Investigating the high costs of health care
Over the last year, Elisabeth Rosenthal, a journalist and science editor for The New York Times, has written a brilliant series of articles titled Paying Till it Hurts:
In her series on the costs of health care, Elisabeth Rosenthal of The New York Times examines the price of medical care in the United States, interviewing patients, physicians, economists, and hospital and industry officials. In each installment, readers were invited to share their perspectives on managing costs and treatment.
I’ve been reading the series, and the truly shocking charging and billing practices she … Continue reading
It’s not that simple
Last night on the local news I watched a story about health care costs. The reporter, a consumer affairs specialist, talked about the expanding trend in health care of high-deductible medical insurance plans. Under the ACA, family annual deductibles can reach up to $12,700 (increasing to $12,900 for 2015); whatever your deductible, you pay your medical bills out of pocket until that deductible is met.
The uninsured, of course, just pay out of pocket.
Related post: Health insurance basics, part 1
The reporter encouraged us to
…take some time to research, and see what the
… Continue reading
What is health tourism and why Puerto Rico?
I read the other day that Puerto Rico wants to jump into the medical tourism ring and compete with those countries where it is already pretty well established, such as Mexico and Costa Rica.
Medical tourism, as the name implies, is traveling to another country to receive more affordable medical care.
[Puerto Rico’s] administration says that it commissioned a market study from which it deduces that medical costs on the island are between 40 percent and 60 percent lower than in the mainland U.S.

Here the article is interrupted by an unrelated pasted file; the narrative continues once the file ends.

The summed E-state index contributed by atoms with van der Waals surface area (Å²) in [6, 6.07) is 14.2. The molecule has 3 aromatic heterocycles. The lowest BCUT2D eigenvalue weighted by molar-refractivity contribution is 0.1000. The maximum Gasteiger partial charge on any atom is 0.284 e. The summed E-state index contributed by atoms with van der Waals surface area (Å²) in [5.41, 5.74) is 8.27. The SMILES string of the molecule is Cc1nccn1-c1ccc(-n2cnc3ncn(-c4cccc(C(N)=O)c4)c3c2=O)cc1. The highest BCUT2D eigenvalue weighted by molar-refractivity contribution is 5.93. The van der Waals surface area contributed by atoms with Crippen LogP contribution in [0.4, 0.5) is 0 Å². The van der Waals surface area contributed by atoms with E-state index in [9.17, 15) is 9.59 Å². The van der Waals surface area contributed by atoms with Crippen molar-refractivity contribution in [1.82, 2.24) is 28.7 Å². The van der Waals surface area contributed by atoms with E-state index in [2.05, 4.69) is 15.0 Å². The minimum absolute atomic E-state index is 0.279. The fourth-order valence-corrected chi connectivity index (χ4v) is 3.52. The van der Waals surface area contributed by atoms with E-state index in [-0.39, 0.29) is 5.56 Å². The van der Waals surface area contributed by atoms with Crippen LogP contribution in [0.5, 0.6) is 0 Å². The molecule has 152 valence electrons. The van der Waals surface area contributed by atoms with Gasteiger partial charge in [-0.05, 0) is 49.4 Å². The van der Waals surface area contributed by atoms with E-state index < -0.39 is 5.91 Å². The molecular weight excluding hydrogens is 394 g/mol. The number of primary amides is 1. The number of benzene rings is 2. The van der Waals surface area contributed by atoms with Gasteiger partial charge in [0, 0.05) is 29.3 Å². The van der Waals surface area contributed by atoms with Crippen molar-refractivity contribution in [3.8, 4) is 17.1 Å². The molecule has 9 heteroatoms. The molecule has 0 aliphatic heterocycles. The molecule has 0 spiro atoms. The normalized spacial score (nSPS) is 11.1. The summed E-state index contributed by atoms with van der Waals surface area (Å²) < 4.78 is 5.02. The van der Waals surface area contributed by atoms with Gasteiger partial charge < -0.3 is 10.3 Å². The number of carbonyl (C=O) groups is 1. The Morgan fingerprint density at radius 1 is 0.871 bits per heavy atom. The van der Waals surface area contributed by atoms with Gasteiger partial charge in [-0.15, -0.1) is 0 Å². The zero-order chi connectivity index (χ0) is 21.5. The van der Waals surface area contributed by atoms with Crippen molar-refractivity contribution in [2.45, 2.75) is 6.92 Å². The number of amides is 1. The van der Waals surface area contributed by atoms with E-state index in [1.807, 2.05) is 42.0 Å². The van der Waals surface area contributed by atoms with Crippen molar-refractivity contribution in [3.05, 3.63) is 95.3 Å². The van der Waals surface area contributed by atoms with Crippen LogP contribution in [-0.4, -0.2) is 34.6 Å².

Such a move, if successful, could be a … Continue reading
The debate continues
Aargh! Last month the media picked up on three studies in the New England Journal of Medicine (NEJM) about the association between how much salt we eat and our health.
Unfortunately, the studies didn’t do much to clear up the confusion surrounding how much salt we should be getting in our diets. In fact, popular reporting on the subject did little other than stir up more fear over what we eat.
The world has an increasingly high taste for salty foods — a taste that new research suggests leads to to 1.65 million excess deaths annually.
… Continue reading
Because it doesn’t help everyone
There is nothing I like more than cleaning clutter out of drawers, closets, shelves and…my medicine cabinet.
Over the last year, as I’ve been researching for my blog, I’ve eliminated multivitamins, calcium supplements, vitamin D supplements and niacin. Now it’s time to give that unopened bottle of baby aspirin the heave-ho.
My husband bought it a few of years ago on the advice of his physician. At that time, many doctors were recommending a daily baby or low-dose aspirin to patients that had some risk of heart attack or stroke, usually those … Continue reading